Copernicus

Mikolaja Kopernika, known in English as Nicolaus Copernicus, was born in the town of Torun in February 1473. His father died when he was 10 and he was put into the care of his uncle - who later became the bishop of Warmia. In 1491, young Copernicus went off to university in Krakow where he studied mathematics but also did some astronomy. He then went on to the University of Bologna to study law and the University of Padua to study medicine. By 1503 he had been awarded a Doctor of Canon Law from the University of Ferrara. Talk about a perpetual student! Over the following years he worked as a doctor, a canon, a Commissioner for the region of Warmia, drafted currency reforms and made maps. However, throughout his life he kept up his interest in astronomy.

At that time in Europe, it was commonly thought that the Earth was at the centre of the Universe and the Sun, Moon, planets and stars orbited it once a day. This view was not so much based on evidence, as due to the prevailing religious doctrine based on the work of Ptolemy. This theory did not work very well because it was so poor at predicting the positions of the planets. To make the theory match the observations, a system of epicycles had been created, but this was horrendously complicated and still didn't quite meet the observations. Not knowing exactly where the planets were caused problems for navigation at night.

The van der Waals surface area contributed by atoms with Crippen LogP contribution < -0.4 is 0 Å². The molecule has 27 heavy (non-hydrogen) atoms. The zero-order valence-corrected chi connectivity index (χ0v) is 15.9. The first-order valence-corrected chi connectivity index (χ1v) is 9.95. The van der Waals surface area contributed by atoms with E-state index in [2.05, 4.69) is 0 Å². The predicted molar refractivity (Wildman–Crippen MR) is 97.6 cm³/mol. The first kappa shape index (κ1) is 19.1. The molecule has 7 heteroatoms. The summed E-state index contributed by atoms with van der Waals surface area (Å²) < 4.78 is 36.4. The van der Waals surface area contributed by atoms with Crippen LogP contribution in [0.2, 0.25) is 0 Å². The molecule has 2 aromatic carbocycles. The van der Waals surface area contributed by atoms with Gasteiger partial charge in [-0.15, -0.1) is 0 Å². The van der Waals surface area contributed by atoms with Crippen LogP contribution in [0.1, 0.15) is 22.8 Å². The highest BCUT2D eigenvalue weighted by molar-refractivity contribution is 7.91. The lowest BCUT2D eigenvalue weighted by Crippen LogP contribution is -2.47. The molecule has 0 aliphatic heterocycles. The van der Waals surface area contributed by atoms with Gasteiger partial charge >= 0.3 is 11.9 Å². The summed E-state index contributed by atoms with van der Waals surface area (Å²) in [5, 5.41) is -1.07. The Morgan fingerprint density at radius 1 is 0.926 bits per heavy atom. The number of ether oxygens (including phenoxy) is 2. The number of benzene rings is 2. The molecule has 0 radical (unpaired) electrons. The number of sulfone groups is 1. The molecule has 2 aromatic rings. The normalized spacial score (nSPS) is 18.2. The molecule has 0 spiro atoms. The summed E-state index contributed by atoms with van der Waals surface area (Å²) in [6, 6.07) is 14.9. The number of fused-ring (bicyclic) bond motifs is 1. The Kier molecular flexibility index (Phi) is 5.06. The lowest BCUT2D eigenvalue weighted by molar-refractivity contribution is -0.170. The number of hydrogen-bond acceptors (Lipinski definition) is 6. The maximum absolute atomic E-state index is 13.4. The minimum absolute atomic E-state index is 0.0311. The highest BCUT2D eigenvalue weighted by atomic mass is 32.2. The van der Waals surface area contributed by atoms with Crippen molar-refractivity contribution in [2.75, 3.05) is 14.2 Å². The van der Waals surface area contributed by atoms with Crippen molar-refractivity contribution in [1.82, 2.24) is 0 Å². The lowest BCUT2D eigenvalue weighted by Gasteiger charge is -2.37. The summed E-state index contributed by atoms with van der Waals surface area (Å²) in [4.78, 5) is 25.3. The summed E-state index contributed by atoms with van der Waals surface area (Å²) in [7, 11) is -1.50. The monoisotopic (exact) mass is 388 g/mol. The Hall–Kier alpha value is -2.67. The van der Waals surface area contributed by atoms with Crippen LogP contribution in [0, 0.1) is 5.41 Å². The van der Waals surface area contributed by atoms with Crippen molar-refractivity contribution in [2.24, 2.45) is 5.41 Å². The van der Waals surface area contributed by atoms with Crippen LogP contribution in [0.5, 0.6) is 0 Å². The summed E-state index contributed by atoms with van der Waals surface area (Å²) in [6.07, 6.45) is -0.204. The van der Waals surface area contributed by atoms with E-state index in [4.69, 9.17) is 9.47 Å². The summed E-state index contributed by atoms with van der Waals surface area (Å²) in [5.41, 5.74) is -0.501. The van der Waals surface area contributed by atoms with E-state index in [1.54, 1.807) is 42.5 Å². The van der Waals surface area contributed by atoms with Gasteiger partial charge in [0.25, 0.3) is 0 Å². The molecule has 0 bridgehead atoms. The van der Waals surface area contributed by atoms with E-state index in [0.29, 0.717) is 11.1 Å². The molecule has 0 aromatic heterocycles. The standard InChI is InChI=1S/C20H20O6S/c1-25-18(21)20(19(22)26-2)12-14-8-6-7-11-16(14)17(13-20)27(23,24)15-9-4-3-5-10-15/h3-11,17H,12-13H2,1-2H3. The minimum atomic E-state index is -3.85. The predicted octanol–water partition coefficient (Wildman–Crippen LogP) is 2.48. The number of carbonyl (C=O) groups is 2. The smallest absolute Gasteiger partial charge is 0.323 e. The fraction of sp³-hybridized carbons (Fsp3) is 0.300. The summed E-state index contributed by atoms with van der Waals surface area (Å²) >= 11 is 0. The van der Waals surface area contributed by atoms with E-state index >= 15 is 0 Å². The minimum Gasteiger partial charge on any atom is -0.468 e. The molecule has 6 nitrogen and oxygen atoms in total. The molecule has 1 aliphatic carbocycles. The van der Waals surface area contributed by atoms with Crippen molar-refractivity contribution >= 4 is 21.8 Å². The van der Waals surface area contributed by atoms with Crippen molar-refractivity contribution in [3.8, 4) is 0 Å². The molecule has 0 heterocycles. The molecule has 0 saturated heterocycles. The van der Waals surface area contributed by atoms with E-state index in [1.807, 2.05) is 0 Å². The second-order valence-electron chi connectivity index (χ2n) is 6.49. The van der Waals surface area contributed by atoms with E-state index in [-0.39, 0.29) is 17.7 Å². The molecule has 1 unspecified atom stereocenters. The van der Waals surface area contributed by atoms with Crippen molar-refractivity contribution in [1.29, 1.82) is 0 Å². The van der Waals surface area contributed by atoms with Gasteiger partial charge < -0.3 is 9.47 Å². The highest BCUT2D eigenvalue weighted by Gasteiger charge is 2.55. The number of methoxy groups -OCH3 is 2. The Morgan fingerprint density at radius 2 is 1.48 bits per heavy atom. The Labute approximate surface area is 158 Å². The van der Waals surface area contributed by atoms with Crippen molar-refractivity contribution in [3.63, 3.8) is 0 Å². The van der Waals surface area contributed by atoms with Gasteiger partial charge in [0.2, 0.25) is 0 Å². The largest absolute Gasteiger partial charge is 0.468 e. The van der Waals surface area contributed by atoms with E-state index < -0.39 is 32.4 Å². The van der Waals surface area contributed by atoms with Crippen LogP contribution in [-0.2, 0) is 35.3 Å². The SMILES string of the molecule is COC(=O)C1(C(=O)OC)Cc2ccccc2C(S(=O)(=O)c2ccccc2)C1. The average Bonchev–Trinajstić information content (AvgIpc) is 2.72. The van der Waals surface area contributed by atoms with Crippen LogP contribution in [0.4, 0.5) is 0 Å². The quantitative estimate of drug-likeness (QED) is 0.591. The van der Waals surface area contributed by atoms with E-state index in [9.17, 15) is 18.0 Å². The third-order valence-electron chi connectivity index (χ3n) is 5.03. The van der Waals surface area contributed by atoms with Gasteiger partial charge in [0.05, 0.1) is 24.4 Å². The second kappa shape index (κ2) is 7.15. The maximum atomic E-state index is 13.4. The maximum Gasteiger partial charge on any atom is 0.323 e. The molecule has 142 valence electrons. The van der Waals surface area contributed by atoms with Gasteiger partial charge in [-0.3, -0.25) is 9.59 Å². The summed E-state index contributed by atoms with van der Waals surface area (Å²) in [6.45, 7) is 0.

Copernicus, using his mathematical knowledge, gradually formulated an alternate arrangement of the Universe that had fewer assumptions. This was based on ideas of ancient Greek philosophers such as Aristarchus and put the Sun at the centre of all things with the Earth, Moon and planets orbiting it. One assumption Copernicus did made was that the planets followed circular orbits. This meant that he still needed to include epicycles to make things work. Later, once Johannes Kepler had shown that planets follow elliptical orbits rather than circular ones, epicycles would finally be removed and the maths become much more straightforward and better at predicting planetary motions.

Copernicus's ideas were quite revolutionary (in more ways than one) and he did not rush into publishing them. He did publish a paper in 1510 but it wasn't until 1539 that  a young professor named Rheticus encouraged Copernicus to publish all his work. This finally came out as a book titled De revolutionibus orbium coelestium (On the Revolutions of the Heavenly Spheres) in the year of his death, 1543. According to legend, he saw the first printed copy of his book on his death-bed.

Copernicus, along with Galileo, Kepler and others, gradually overthrew the accepted philosophical/religious view of the cosmos by making observations, applying logic to what they saw and testing their theories. That is proper science.

Copernicus
A bust of Copernicus photographed with the world's third largest, steerable radio telescope looking in the same direction. CREDIT: Stuart

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Posted in astro blog by Stuart on Sunday 06th Nov 2005 (16:34 UTC) | Permalink
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